You might think that this isn’t something that DBAs need to be worried about because it’s the responsibility of either the network or the systems team. And that’s correct. But this shows the real value of highly skilled DBAs. You can’t just outsource that to a cheap service provider or to the cloud. And understanding your network prepares you to become a systems architect.
Q: How can we automate SQL patching while we have SSISDB part of Availability Group?
A: As I said during the Office Hours, you can use a combination of PowerShell with T-SQL to
The only challenge here is installing the update via command line. You need to make sure that this has been tested before automating it for production deployment. I don’t usually automate step #2 as I want to see the progress and check if there were any errors during the installation. Even with a proper change management process, there is no guarantee that UAT and staging would look exactly the same as production. I do step #2 via command line but also monitor for potential errors.
Q: Edwin, Do you have a documented punchlist so to speak of failure scenarios that you have tested with Always On. Knowing what can break makes it easier to deal with when it does…
A: As I mentioned during the Office Hours, it’s difficult to have a comprehensive list of failure scenarios. It’s like trying to predict all sorts potential disasters that can happen – you cannot plan for ALL of them.
There’s an old blog post from Microsoft on testing failover clusters. While it applies to old versions of both SQL Server and Windows Server, specifically for failover clustered instances, you can use it as a starting point to create your own series of tests. Plus, some tests are very specific to the type of hardware that you have. And while I love the idea of visiting a data center to pull out disks from hard drive bays or unplug a power cord, most servers nowadays are hosted in remote data centers and can only be accessible via Remote Desktop. The last time I’ve visited an enterprise data center – not counting the miniature one I have in my basement – was back in 2008. Some data centers don’t even allow iLO nor VNC access to the servers. So, you will be limited to performing what I call graceful failover tests.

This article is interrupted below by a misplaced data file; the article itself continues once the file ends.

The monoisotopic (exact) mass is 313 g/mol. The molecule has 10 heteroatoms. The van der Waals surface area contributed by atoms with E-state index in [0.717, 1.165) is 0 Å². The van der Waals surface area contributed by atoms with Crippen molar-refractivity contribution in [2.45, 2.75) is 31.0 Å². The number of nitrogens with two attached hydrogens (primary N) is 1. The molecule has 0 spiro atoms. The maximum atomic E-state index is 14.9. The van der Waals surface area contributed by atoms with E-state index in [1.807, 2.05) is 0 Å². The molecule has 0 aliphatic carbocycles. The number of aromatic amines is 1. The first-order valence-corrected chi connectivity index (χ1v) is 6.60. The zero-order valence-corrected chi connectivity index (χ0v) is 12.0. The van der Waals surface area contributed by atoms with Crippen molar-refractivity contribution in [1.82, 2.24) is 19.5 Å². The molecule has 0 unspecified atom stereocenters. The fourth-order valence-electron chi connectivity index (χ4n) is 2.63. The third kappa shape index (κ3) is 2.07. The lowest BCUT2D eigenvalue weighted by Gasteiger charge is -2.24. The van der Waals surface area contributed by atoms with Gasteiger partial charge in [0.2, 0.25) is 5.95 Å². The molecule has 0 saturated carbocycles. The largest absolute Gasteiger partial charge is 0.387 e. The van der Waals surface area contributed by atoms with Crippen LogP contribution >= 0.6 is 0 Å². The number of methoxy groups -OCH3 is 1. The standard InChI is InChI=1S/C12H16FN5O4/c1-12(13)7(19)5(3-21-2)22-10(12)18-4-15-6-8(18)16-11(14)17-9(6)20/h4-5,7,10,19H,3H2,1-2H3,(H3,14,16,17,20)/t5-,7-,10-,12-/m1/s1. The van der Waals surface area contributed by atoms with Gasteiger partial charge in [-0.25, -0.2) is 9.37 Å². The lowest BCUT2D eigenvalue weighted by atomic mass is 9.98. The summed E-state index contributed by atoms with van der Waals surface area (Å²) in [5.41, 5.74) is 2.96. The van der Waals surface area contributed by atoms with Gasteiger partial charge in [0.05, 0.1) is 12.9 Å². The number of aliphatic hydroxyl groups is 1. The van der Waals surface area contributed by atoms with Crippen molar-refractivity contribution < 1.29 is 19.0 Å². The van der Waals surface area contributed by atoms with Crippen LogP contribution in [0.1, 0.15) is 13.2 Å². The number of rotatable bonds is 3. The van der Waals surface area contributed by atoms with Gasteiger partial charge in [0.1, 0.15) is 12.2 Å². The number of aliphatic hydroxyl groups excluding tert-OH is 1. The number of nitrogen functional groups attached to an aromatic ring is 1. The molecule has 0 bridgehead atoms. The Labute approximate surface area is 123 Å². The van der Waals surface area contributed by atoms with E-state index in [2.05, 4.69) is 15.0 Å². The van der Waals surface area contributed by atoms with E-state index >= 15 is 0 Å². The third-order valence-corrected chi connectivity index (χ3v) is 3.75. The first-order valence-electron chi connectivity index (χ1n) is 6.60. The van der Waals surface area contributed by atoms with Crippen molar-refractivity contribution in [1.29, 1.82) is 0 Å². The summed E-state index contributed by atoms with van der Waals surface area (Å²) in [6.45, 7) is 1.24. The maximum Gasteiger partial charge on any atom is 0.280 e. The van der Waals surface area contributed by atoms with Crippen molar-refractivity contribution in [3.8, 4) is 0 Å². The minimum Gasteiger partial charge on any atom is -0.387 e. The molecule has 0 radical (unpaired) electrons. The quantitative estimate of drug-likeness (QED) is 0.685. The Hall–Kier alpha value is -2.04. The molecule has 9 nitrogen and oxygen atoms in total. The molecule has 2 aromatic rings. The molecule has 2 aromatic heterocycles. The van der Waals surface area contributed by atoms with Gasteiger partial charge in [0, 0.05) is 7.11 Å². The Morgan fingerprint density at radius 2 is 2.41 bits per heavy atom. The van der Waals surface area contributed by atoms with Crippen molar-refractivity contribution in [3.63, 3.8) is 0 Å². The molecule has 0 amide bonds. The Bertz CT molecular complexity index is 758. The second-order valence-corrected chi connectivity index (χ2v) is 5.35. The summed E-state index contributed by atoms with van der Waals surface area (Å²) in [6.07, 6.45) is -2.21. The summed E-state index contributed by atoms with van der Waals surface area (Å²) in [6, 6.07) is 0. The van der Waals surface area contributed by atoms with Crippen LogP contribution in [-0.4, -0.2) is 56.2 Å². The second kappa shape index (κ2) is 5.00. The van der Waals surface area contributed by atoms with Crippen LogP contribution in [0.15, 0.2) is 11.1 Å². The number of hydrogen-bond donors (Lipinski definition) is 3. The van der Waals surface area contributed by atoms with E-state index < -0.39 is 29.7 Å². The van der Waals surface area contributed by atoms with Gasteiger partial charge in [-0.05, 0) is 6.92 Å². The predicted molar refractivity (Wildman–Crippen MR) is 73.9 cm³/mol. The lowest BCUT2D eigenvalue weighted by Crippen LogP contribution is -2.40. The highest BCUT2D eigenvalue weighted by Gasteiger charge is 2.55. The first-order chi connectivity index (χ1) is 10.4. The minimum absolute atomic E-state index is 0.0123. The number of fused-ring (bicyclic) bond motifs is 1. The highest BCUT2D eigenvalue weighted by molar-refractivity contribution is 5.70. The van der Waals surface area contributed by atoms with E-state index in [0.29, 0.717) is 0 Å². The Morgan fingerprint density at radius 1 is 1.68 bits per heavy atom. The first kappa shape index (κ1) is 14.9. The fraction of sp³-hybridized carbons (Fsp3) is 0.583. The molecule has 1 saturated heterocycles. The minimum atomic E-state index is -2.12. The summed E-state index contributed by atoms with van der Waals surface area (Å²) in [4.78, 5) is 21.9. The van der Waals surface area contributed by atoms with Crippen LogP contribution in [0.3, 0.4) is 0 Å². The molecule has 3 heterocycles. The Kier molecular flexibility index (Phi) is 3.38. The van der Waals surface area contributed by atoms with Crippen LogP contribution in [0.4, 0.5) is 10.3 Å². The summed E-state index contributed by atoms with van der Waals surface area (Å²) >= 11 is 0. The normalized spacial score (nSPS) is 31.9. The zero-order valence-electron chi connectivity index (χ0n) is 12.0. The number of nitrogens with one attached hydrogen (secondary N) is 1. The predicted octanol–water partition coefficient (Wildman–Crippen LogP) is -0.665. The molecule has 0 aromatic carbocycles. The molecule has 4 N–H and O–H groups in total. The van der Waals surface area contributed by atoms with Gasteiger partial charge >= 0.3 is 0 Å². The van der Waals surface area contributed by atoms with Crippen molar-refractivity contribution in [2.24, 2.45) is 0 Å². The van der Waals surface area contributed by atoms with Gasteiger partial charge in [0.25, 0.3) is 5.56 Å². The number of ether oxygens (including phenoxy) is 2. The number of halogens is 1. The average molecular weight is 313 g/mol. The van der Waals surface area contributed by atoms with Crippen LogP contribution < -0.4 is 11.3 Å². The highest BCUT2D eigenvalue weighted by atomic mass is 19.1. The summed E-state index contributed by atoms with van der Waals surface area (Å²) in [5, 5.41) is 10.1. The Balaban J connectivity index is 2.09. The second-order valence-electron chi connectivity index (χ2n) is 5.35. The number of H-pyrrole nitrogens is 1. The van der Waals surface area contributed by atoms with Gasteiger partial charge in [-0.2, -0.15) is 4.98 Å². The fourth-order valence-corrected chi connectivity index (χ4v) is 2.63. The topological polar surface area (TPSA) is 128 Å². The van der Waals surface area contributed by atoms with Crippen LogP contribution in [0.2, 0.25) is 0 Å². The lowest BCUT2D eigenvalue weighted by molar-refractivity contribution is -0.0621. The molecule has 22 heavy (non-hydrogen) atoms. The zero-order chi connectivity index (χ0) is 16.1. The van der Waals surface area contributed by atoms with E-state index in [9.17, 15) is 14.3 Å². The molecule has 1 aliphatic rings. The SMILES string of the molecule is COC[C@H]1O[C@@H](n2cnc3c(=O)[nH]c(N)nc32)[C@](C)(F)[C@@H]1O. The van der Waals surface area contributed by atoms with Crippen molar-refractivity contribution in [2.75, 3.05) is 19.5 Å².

Q: I like to know the nuts and bolt of how this works, what is the best document/video that would provide the best deep dive into how Always On actually operates?
A: A detailed explanation is provided in this Microsoft documentation. But that’s just the Availability Group. You still need to learn how the underlying platform – Windows Server Failover Clustering – works because that is what provides high availability. SQL Server just sits on top of it.